Under federal law, only the Postal Service can handle or charge postage for handling letters. Despite this virtual monopoly worth some $45 billion a year, the law does not require that the Postal Service make a profit -- only break even. Still, the US Postal Service has averaged a profit of over $1 billion per year in each of the last five years. Yet, Postal Service officials argue that they must continue to raise postage at regular intervals in order make up for the increased use of email.

This About.com page has been optimized for print. To view this page in its original form, please visit: http://usgovinfo.about.com/od/consumerawareness/a/uspsabout.htm

©2011 About.com, Inc., a part of The New York Times Company. All rights reserved.


--------------------------------------------------------------------------------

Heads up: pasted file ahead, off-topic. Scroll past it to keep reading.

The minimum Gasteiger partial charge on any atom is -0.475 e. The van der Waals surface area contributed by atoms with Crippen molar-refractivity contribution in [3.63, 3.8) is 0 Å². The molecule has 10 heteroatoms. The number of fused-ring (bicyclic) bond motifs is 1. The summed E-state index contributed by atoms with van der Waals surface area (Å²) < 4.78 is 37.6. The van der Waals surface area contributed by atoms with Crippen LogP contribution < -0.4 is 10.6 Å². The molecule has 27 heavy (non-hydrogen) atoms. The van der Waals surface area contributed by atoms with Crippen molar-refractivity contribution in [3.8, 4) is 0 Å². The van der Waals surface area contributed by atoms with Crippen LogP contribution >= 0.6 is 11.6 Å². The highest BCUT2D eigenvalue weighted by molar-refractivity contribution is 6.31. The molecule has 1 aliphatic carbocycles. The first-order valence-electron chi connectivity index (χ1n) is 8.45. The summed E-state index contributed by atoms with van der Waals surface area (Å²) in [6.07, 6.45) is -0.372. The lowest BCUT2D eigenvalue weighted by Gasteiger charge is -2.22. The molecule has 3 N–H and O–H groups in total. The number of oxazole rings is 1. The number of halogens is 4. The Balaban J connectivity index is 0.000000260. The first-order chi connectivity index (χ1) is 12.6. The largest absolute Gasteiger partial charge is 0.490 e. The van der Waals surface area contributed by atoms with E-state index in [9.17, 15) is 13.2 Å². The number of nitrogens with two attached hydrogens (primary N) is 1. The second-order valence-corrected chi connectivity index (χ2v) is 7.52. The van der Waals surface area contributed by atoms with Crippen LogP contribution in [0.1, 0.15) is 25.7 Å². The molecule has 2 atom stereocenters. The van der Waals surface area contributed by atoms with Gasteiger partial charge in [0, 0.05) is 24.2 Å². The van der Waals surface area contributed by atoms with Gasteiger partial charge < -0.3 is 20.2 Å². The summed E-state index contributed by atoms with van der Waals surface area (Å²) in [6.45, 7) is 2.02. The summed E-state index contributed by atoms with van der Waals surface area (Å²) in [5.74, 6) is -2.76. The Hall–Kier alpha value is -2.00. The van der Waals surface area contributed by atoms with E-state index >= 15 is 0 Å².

Links in this article:
1.http://www.usps.com/welcome.htm?from=global_header&page=homepage
2.http://www.usps.com/postalhistory/welcome.htm
3.http://www.prc.gov/prc-pages/default.aspx
4.http://www.usps.com/communications/newsroom/bog.htm
5.http://www4.law.cornell.edu/uscode/39/101.html
6.http://www4.law.cornell.edu/uscode/39/101.html
7.http://www4.law.cornell.edu/uscode/39/401.html
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tonymctones
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« Reply #24 on: February 12, 2011, 08:51:16 AM »

LMFAO by total revenue do you mean during its history of existence straw?

hahahaha you have a weird twisted way of looking at a lot of shit broham.....

fact is the post office has been doing shit for years now and they do borrow money from the tax payers in addition to the money they get for free every year from the tax payers...

but hey "they are doing just fine" arent they?